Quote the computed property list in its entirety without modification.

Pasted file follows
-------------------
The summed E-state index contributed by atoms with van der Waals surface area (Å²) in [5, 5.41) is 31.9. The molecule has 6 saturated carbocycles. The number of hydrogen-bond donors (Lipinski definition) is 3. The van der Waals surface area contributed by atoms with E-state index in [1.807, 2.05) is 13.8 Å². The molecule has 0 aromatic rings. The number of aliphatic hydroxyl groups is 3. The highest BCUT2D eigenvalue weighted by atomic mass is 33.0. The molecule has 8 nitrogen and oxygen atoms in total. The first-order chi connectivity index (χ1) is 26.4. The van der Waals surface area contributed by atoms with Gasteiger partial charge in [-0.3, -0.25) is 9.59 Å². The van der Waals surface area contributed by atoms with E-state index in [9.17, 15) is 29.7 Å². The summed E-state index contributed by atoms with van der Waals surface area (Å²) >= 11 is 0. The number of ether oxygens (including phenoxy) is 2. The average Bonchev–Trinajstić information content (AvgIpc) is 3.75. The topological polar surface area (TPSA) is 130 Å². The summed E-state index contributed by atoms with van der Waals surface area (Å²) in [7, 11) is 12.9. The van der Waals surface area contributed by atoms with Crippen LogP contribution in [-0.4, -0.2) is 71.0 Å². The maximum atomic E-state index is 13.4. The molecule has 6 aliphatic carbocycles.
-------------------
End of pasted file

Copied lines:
The summed E-state index contributed by atoms with van der Waals surface area (Å²) in [5, 5.41) is 31.9. The molecule has 6 saturated carbocycles. The number of hydrogen-bond donors (Lipinski definition) is 3. The van der Waals surface area contributed by atoms with E-state index in [1.807, 2.05) is 13.8 Å². The molecule has 0 aromatic rings. The number of aliphatic hydroxyl groups is 3. The highest BCUT2D eigenvalue weighted by atomic mass is 33.0. The molecule has 8 nitrogen and oxygen atoms in total. The first-order chi connectivity index (χ1) is 26.4. The van der Waals surface area contributed by atoms with Gasteiger partial charge in [-0.3, -0.25) is 9.59 Å². The van der Waals surface area contributed by atoms with E-state index in [9.17, 15) is 29.7 Å². The summed E-state index contributed by atoms with van der Waals surface area (Å²) >= 11 is 0. The number of ether oxygens (including phenoxy) is 2. The average Bonchev–Trinajstić information content (AvgIpc) is 3.75. The topological polar surface area (TPSA) is 130 Å². The summed E-state index contributed by atoms with van der Waals surface area (Å²) in [7, 11) is 12.9. The van der Waals surface area contributed by atoms with Crippen LogP contribution in [-0.4, -0.2) is 71.0 Å². The maximum atomic E-state index is 13.4. The molecule has 6 aliphatic carbocycles.